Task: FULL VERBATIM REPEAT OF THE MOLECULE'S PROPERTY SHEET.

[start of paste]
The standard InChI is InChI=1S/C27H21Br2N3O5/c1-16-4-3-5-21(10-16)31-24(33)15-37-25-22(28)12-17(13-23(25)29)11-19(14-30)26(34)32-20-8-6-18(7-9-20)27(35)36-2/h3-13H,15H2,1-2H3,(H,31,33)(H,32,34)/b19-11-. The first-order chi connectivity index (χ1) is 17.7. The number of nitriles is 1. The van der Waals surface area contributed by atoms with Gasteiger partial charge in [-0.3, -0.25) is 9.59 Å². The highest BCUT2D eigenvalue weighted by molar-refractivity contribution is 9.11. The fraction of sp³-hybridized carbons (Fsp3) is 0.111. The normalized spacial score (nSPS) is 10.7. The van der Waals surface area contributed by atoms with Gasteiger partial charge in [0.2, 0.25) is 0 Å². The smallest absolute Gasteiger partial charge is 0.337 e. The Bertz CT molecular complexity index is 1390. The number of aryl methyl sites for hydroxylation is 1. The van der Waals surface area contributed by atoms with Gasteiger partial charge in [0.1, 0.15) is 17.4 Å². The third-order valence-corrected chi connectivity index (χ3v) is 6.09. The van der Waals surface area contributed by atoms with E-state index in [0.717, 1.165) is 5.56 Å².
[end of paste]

The standard InChI is InChI=1S/C27H21Br2N3O5/c1-16-4-3-5-21(10-16)31-24(33)15-37-25-22(28)12-17(13-23(25)29)11-19(14-30)26(34)32-20-8-6-18(7-9-20)27(35)36-2/h3-13H,15H2,1-2H3,(H,31,33)(H,32,34)/b19-11-. The first-order chi connectivity index (χ1) is 17.7. The number of nitriles is 1. The van der Waals surface area contributed by atoms with Gasteiger partial charge in [-0.3, -0.25) is 9.59 Å². The highest BCUT2D eigenvalue weighted by molar-refractivity contribution is 9.11. The fraction of sp³-hybridized carbons (Fsp3) is 0.111. The normalized spacial score (nSPS) is 10.7. The van der Waals surface area contributed by atoms with Gasteiger partial charge in [0.2, 0.25) is 0 Å². The smallest absolute Gasteiger partial charge is 0.337 e. The Bertz CT molecular complexity index is 1390. The number of aryl methyl sites for hydroxylation is 1. The van der Waals surface area contributed by atoms with Gasteiger partial charge in [0.1, 0.15) is 17.4 Å². The third-order valence-corrected chi connectivity index (χ3v) is 6.09. The van der Waals surface area contributed by atoms with E-state index in [0.717, 1.165) is 5.56 Å².